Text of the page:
Why have ISIS attacks escalated in Iraq?

Why have ISIS attacks escalated in Iraq?

Shafaq News / ISIS continues to pose a significant threat in Iraq, presenting challenges through insurgency tactics and targeting security forces.

Despite military setbacks, ISIS militants have adapted, forming small, elusive squads that operate in remote and rugged terrain, making it challenging for security forces to conduct effective search and clearance operations.

In light of these ongoing security concerns, experts emphasize the importance of enhancing intelligence efforts and deploying advanced technology, such as drones and thermal cameras.

Additionally, there is a growing consensus among analysts regarding the necessity of expanding troop deployments to secure rear lines and bolster defenses against ISIS incursions.

Recent Attacks

In just three days, Iraqi security forces faced two attacks perpetrated by ISIS militants.

The first occurred last Monday in Al-Aith area between Saladin and Diyala governorates, resulting in the death of six Iraqi Army personnel, including a regiment commander, and injuring seven others.

The most recent attack took place on Wednesday at a checkpoint on the outskirts of the Dumez district within the Kirkuk governorate, resulting in injuries to three Iraqi Army soldiers.

In response, security forces initiated a "major" operation from three axes in Al-Aith as a countermeasure to the attack. "The top security leadership in Baghdad received the investigation results into the attacks. Several security directives were issued following the incident, including implementing a new security plan that involves reinforcing the area with additional forces, sealing security gaps, and installing thermal cameras to monitor the movements of terrorist groups," a security source revealed to Shafaq News Agency.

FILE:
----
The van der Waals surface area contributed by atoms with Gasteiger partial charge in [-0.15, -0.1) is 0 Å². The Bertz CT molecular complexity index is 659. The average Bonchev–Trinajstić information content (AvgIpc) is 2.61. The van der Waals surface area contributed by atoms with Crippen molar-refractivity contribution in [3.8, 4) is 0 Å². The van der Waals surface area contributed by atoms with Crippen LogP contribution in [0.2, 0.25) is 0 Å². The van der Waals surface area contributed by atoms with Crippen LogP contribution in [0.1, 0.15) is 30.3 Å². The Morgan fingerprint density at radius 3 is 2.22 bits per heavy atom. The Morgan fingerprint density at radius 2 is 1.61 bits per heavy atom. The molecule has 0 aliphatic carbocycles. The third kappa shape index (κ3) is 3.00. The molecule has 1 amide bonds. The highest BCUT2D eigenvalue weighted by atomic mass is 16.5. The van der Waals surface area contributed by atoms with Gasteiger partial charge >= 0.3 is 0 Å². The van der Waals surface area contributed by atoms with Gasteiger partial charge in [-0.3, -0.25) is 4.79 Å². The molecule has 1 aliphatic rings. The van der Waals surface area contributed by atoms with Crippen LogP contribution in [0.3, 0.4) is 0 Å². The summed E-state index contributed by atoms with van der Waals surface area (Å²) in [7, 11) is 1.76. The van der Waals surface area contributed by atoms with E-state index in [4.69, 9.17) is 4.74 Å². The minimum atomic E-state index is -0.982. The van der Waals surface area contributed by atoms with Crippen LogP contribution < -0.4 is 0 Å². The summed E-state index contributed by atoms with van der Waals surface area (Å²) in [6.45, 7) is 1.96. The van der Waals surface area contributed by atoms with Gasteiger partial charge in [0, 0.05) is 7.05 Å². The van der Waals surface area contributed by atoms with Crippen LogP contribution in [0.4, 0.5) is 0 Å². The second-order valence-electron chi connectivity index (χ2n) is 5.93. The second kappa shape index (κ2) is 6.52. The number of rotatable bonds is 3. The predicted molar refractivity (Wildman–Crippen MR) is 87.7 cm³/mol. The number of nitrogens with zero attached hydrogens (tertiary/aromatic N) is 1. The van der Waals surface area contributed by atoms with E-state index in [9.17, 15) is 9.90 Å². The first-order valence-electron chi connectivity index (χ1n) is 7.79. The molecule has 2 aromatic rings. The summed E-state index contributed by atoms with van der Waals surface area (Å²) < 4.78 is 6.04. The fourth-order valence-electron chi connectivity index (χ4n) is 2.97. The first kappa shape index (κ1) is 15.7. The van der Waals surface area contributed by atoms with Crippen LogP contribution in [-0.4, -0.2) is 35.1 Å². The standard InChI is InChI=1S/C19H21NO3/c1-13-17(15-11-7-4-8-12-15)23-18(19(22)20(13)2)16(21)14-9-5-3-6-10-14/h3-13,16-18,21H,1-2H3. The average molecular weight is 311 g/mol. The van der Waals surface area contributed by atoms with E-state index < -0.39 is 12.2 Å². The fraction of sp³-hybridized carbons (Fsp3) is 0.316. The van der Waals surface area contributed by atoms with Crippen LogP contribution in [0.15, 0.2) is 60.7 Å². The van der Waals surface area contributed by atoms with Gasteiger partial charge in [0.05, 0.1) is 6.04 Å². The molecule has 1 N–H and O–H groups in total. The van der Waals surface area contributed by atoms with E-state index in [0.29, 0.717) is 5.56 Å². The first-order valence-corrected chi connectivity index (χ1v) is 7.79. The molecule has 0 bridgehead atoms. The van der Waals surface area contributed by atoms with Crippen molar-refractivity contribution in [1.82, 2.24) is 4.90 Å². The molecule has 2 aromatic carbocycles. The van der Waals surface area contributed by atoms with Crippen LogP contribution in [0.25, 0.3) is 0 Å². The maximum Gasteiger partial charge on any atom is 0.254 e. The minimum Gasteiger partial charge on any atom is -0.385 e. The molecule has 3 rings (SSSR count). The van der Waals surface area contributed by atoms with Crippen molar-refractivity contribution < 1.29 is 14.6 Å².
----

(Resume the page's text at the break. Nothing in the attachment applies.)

The source confirmed that security forces have already begun to apply the new deployment strategy and are taking necessary measures to track down those responsible for the attack.

Exploiting Distractions

Member of the Parliamentary Security and Defense Committee Mohammed Al-Mohammadi highlighted that "ISIS has transformed into small units that can disappear in desert areas and valleys in Saladin and Kirkuk, particularly in the Hamrin Mountains and Wadi Al-Shay, where there are dense vegetation that can conceal large numbers of ISIS elements."

Al-Mohammadi pointed out to Shafaq News Agency that "intelligence efforts are weakened in these areas due to the absence of shepherds as a result of drought, prompting them to leave these areas. Moreover, no military units are in the desert, necessitating the expansion of defense lines towards urban areas."

"In al-Anbar governorate, a significant portion of the desert needs to be brought under the control of security forces, and the same approach should be taken in Saladin."

He suggested that "security forces must employ advanced technology such as thermal cameras and drones in desert areas, alongside intelligence efforts."